I cannot forget the first man I killed. That instant is trapped in my memory, as if in jagged-edged crystal.
I was eighteen and manning a machine gun. He emerged from the morning mist, searching the ground for something.
I killed countless soldiers later, but I only remember him. He was British, so I named him Oliver Twist.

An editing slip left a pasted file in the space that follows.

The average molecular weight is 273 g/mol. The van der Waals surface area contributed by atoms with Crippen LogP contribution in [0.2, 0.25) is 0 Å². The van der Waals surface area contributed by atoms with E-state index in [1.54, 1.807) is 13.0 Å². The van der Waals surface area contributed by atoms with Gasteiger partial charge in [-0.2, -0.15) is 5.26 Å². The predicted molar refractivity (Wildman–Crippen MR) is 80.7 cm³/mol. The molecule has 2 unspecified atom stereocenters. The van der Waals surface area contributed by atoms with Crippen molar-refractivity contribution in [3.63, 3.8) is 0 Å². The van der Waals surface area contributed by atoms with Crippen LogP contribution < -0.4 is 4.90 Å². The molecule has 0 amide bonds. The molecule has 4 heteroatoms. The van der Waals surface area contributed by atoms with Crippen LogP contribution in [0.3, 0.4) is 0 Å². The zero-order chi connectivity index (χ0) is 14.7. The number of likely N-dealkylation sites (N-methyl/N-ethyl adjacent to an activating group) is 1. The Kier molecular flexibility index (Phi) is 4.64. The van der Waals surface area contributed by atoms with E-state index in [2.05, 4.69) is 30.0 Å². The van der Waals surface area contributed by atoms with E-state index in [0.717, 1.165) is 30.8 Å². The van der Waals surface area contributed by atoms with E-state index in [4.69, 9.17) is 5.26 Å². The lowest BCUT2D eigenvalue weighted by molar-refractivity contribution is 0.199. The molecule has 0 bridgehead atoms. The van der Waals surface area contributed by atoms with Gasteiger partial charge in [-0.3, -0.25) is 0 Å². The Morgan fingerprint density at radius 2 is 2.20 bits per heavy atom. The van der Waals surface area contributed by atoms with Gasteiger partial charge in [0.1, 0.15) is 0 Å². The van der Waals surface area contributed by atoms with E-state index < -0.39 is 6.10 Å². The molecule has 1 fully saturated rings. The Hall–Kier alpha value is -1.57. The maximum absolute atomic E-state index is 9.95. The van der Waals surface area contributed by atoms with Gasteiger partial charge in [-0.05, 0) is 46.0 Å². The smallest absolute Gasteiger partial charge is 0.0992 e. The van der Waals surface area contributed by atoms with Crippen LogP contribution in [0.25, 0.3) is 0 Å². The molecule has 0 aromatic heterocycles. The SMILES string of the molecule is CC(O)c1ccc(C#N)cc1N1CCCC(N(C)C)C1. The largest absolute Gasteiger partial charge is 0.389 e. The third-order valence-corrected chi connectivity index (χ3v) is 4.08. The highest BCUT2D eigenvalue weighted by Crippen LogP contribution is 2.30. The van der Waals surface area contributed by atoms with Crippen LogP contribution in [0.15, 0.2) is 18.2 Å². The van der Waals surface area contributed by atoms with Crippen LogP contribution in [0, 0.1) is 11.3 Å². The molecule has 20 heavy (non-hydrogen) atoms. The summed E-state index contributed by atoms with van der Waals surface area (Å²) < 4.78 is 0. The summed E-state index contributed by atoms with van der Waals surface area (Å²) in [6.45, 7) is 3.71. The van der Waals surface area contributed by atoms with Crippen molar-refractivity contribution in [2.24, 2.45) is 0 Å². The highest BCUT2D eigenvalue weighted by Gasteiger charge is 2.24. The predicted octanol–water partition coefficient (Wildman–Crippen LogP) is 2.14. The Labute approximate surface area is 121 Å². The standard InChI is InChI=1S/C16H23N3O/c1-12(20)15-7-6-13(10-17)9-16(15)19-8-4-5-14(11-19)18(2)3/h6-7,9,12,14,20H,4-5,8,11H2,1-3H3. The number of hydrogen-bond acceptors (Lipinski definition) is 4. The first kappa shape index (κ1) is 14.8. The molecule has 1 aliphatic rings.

I kept wondering what he was looking for.
After the war, I went to London. I stopped a woman and said, in halting English, “I am sorry for Oliver Twist.”
She stared at me, but I felt absolved.